Kyoto Protocol

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Kyoto Protocol

An international treaty intended to combat global warming that limits the amount of greenhouse gases that nations may emit. Every major country in the world has ratified the Kyoto Protocol except the United States (which never ratified it) and Canada (which withdrew in 2011). The treaty was signed in 1997 and came into effect in 2005.
References in periodicals archive ?
Government ministers are meeting at a UN conference in Bali, Indonesia, to try to launch talks on a successor to the Kyoto pact to be concluded by 2009, which would allow three years for ratification before the existing pact expires.
The protest marked the start of the Kyoto pact to fight global warming.
Japan in talks with Romania on emissions trading under Kyoto pact
Ever since the US backed out of the Kyoto pact after Pres Bush took office in 2001, Russia has held the treaty's fate in its hands.
When he became president, he promptly rejected the Kyoto pact on climate change, which has been approved by more than 170 nations and mandates reductions of greenhouse gases.
Japan will push for the conclusion of the Kyoto pact on global warming without revisiting the controversies that almost derailed the negotiations in Bonn last July, according to a Japanese position paper for U.N.
Then (if the Kyoto pact is ratified)...they will also have access to high-quality carbon sequestration benefits under Kyoto's flexibility mechanisms.''
Using a mix of financial incentives, regulatory changes, and market measures, the report says, the United States could reduce emissions by 14 percent from 1990 levels, double the goal mandated by the Kyoto pact. And last year the Union of Concerned Scientists concluded that the United States can meet its emissions-reduction goals with no net impact to the economy and actually stands to prosper from "technologies that will become increasingly important in the 21st century."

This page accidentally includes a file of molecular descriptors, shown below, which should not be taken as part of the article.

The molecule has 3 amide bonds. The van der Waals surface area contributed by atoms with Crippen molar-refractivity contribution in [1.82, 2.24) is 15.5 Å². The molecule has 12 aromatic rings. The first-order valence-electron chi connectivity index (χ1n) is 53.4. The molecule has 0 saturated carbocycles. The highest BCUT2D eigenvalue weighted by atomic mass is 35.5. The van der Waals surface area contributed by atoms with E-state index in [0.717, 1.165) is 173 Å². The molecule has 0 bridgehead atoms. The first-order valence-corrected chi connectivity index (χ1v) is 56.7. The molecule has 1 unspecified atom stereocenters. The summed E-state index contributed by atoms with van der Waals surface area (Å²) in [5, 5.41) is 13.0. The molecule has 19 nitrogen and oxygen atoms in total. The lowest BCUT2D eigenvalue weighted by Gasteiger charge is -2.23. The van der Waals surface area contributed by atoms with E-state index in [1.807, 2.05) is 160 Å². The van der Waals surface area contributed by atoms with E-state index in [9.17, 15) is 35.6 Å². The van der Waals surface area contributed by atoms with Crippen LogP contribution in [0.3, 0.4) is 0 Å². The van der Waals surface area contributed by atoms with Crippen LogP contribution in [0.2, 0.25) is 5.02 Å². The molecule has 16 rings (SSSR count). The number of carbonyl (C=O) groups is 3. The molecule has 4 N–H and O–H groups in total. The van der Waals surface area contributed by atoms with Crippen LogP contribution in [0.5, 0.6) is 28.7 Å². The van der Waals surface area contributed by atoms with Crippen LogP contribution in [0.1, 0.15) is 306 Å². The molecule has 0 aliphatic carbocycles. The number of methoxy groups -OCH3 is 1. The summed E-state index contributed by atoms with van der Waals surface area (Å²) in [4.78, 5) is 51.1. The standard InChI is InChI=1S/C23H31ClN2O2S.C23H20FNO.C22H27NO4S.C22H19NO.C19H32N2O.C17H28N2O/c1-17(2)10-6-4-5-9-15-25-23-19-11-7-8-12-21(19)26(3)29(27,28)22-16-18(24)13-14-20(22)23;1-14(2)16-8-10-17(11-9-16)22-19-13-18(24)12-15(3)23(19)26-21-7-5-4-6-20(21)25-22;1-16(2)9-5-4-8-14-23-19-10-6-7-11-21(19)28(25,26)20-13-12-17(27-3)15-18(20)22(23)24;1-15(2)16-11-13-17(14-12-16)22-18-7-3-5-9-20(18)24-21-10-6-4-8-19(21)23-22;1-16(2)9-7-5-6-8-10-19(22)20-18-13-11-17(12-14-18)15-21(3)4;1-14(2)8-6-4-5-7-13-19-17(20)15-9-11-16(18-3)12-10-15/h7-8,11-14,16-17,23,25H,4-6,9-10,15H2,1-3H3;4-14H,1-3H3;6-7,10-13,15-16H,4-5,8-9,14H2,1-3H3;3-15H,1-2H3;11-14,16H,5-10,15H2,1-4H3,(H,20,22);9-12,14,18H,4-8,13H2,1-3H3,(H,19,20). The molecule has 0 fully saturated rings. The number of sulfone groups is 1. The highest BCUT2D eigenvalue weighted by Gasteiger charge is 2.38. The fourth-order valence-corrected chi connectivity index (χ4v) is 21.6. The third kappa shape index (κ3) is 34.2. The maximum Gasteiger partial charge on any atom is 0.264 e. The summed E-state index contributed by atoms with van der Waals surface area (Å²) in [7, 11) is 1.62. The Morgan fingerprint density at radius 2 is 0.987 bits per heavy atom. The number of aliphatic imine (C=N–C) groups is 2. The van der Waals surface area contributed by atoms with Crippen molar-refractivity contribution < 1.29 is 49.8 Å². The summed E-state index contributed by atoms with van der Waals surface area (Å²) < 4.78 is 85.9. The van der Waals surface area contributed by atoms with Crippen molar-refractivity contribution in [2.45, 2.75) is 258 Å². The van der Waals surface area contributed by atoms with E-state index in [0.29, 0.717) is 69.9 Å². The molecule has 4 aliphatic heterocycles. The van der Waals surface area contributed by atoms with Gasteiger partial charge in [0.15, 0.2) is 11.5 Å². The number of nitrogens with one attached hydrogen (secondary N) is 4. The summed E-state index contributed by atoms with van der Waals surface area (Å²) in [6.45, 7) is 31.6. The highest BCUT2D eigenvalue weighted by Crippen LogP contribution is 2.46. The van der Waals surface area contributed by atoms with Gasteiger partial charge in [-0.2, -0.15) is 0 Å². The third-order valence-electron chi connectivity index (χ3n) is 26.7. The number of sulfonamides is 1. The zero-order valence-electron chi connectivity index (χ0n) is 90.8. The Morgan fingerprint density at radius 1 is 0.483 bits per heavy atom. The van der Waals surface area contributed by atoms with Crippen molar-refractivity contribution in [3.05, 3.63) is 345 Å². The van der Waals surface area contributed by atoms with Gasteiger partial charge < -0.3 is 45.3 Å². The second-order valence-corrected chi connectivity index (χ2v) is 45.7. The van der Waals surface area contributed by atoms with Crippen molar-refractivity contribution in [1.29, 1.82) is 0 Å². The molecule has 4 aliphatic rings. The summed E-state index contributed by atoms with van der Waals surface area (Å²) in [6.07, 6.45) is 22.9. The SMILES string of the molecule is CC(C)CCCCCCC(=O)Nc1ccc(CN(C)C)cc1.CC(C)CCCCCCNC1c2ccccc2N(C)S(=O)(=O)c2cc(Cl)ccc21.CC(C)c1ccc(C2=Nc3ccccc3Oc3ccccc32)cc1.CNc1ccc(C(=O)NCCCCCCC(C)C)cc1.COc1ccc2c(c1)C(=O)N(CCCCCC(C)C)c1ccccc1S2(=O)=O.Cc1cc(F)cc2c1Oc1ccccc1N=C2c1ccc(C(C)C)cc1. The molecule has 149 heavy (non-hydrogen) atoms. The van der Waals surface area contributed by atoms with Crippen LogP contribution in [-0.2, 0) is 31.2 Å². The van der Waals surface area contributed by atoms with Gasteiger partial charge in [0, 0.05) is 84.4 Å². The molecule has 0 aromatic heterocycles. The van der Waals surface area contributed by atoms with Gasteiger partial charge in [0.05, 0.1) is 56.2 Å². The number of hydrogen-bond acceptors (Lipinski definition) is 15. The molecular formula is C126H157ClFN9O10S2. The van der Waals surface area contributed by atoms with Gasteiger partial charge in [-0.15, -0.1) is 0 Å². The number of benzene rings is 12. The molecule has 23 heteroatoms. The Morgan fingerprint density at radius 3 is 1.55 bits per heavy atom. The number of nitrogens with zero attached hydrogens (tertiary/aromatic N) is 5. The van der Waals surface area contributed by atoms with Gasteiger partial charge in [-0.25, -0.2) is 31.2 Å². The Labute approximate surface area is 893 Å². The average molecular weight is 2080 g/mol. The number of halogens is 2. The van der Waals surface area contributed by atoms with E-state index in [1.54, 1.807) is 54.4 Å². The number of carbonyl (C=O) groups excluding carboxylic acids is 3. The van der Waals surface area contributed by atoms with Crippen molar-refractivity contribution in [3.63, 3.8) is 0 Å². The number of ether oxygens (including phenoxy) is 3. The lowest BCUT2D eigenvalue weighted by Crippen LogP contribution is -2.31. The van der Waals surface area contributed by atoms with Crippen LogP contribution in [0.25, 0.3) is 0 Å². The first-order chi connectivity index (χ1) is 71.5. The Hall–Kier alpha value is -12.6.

What has likely condemned the Kyoto pact to the fate of the still-unsigned biodiversity treaty was its failure to get developing countries to agree to binding targets.
If revisions to the Kyoto pact cannot be achieved, delegates may seek to adopt a decision at the talks that would set emissions cut targets for developed countries, a compromise that would not be legally binding and therefore unlikely to satisfy developing countries.
The existing Kyoto pact obliges industrialised nations to cut emissions until 2012, and the idea behind the Copenhagen talks is to get action from all major emitters, including China and India, which were exempt from the Kyoto agreement.
The leaders will be meeting in Singapore a month ahead of global climate talks in Copenhagen to thrash out a successor to the Kyoto pact.

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